I am typing these words in a full-fledged word processor on an Apple iPhone. It’s a third-party app that allows you to edit, format or create Microsoft Word and Excel documents, and then send them back to a PC or Mac where they can be opened in Word or Excel. Oh, and it has cut, copy and paste in its word processor — a capability long missing from the iPhone that isn’t due from Apple (AAPL) itself until this summer.
Devotees of older smart phones, tired of iPhone hype, will be quick to note this is no innovation. Devices like Windows Mobile phones, Palm (PALM) Treos and BlackBerrys have made these abilities available for years. But, for the 37 million iPhone and iPod Touch owners, it’s potentially a major step forward, closing a hole in a hand-held computing platform that is otherwise more elegant and versatile than any other.
This new app, called Quickoffice, has some nice features. Its cut, copy and paste function is very well designed. It can save files locally on the phone. It has a built-in email function for sending files to others, and it can upload or download files to and from a PC or Mac, or to and from online storage.
But there’s a catch. While Quickoffice, which is also available on other platforms, did work OK in my tests, it has some major drawbacks that keep me from recommending it right now. The product’s maker, Quickoffice Inc., acknowledges these and is working to fix them by summer. But, especially because Quickoffice costs $19.99, a Rolls-Royce price in the iPhone’s app store, you might want to hold off on buying it until the fixes are in place.
In particular, Quickoffice can’t simply load and edit any Word or Excel file you receive as an email attachment. The company claims this is a built-in iPhone limitation, but it’s still a big problem for users. Instead, to get files into Quickoffice for editing, you have to transfer them using a Wi-Fi network from your PC or Mac, or from the iDisk online storage feature of Apple’s MobileMe Web service, which costs $99 a year.
Also, amazingly, Quickoffice shipped without any automatic typo-correcting function or spell checker. For various technical reasons, it couldn’t even use the one built into the iPhone. So, you have to do a lot of correcting of typos once the file gets onto a computer. For instance, the first words of this column, as originally created in Quickoffice, read: “I am typing these words in a full-feledged word pricessor … ” I had to clean them up in Word on my laptop.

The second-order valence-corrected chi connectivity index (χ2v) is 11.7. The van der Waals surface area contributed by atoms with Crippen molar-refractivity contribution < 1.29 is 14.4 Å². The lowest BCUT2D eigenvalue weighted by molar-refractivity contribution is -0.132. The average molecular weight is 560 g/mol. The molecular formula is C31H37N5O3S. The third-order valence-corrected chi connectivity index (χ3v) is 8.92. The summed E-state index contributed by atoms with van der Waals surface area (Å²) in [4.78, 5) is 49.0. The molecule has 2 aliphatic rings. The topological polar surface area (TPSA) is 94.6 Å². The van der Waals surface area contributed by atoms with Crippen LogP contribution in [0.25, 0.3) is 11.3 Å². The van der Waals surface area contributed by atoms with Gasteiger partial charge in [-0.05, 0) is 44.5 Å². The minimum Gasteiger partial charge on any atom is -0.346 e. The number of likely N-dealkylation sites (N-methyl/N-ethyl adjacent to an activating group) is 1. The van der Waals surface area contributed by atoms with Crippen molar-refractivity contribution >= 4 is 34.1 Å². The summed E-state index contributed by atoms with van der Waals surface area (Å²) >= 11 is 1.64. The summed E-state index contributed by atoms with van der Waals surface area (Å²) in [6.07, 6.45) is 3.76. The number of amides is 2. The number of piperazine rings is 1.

The Quickword app on iPhone
And, while you can view a text or spreadsheet file in landscape mode, you can do only limited editing of text documents in this mode, and no editing at all of spreadsheet documents viewed in landscape.
Quickoffice for the iPhone consists of three modules. One is Quickword, the word processor. The second is Quicksheet, the spreadsheet program. These two, also separately available from the app store at $12.99 each, can handle standard Microsoft (MSFT) .doc and . xls files, but not Microsoft’s newer .docx and .xlsx formats. The third module, called Quickoffice Files, merely transfers and displays files, but doesn’t allow editing or creating them. It handles a much wider variety of file types, and is sold separately for $1.99.
Cut, copy and paste is implemented nicely. You simply double-tap to select a word or triple-tap to select a paragraph. Small dots appear at either end of the selection, allowing you to expand or contract the selected section of text. Once your selection is done, you can then cut it or copy it, or change its formatting. To cut or copy your selection, you just choose cut or copy from a popup menu. To paste, you tap once elsewhere in the document, and then select Paste from a popup menu. You can paste text copied or cut from one Quickword document into another, but not into any other app on the iPhone. (Apple will add that ability this summer.)
Quickword is the better of the two main modules. It has an impressive suite of features, including the ability to bold or italicize characters, change fonts and colors, create bullet points, and undo or redo changes. All of this formatting was retained correctly when I transferred the files to a computer, and vice versa. Quickword doesn’t have every feature of Word on a computer, but its feature set is strong.
Quicksheet has 125 functions. It also does formatting of cells well, and has undo and redo. Again, it isn’t as powerful as Excel, but its capabilities are decent. Unfortunately, unlike in the word processor, I found some problems in Quicksheet. In one simple spreadsheet I imported, it failed to properly display text that stretched across multiple cells, and failed to do a simple recalculation that worked perfectly in Excel. Also, it lacks cut, copy and paste.
Getting documents into the app is a pain. Unless you have a MobileMe account, on either Windows or Mac, you have to type a geeky numerical address into a Web browser and then choose a file from your computer using the browser page that comes up.
Quickoffice is an OK start, but it needs a lot of work.